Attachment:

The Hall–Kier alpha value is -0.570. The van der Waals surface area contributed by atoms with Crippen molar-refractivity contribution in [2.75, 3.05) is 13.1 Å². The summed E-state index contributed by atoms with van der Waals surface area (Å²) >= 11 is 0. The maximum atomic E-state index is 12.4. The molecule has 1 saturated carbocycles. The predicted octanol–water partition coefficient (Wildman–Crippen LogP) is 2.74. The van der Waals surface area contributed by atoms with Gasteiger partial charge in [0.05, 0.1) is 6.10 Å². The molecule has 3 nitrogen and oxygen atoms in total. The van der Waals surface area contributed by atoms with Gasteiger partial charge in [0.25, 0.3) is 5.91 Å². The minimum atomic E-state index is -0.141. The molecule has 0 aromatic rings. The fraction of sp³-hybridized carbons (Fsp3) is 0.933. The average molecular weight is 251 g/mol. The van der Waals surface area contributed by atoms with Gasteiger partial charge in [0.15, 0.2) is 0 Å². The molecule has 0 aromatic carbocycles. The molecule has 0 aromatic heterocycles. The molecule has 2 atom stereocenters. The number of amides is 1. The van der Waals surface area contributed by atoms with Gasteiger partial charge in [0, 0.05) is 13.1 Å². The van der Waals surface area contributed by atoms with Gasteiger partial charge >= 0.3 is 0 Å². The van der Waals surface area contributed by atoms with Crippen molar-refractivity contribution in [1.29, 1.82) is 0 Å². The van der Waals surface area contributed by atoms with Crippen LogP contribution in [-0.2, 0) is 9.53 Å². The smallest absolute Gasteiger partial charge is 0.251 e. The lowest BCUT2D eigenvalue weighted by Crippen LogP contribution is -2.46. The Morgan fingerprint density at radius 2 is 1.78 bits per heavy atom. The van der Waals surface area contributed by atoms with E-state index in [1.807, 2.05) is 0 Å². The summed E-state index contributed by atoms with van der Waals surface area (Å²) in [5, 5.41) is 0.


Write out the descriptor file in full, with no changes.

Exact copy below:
The Hall–Kier alpha value is -0.570. The van der Waals surface area contributed by atoms with Crippen molar-refractivity contribution in [2.75, 3.05) is 13.1 Å². The summed E-state index contributed by atoms with van der Waals surface area (Å²) >= 11 is 0. The maximum atomic E-state index is 12.4. The molecule has 1 saturated carbocycles. The predicted octanol–water partition coefficient (Wildman–Crippen LogP) is 2.74. The van der Waals surface area contributed by atoms with Gasteiger partial charge in [0.05, 0.1) is 6.10 Å². The molecule has 3 nitrogen and oxygen atoms in total. The van der Waals surface area contributed by atoms with Gasteiger partial charge in [0.25, 0.3) is 5.91 Å². The minimum atomic E-state index is -0.141. The molecule has 0 aromatic rings. The fraction of sp³-hybridized carbons (Fsp3) is 0.933. The average molecular weight is 251 g/mol. The van der Waals surface area contributed by atoms with Gasteiger partial charge in [0.15, 0.2) is 0 Å². The molecule has 0 aromatic carbocycles. The molecule has 0 aromatic heterocycles. The molecule has 2 atom stereocenters. The number of amides is 1. The van der Waals surface area contributed by atoms with Gasteiger partial charge in [0, 0.05) is 13.1 Å². The van der Waals surface area contributed by atoms with Gasteiger partial charge >= 0.3 is 0 Å². The van der Waals surface area contributed by atoms with Crippen molar-refractivity contribution in [1.29, 1.82) is 0 Å². The van der Waals surface area contributed by atoms with Crippen LogP contribution in [-0.2, 0) is 9.53 Å². The smallest absolute Gasteiger partial charge is 0.251 e. The lowest BCUT2D eigenvalue weighted by Crippen LogP contribution is -2.46. The Morgan fingerprint density at radius 2 is 1.78 bits per heavy atom. The van der Waals surface area contributed by atoms with E-state index in [1.807, 2.05) is 0 Å². The summed E-state index contributed by atoms with van der Waals surface area (Å²) in [5, 5.41) is 0.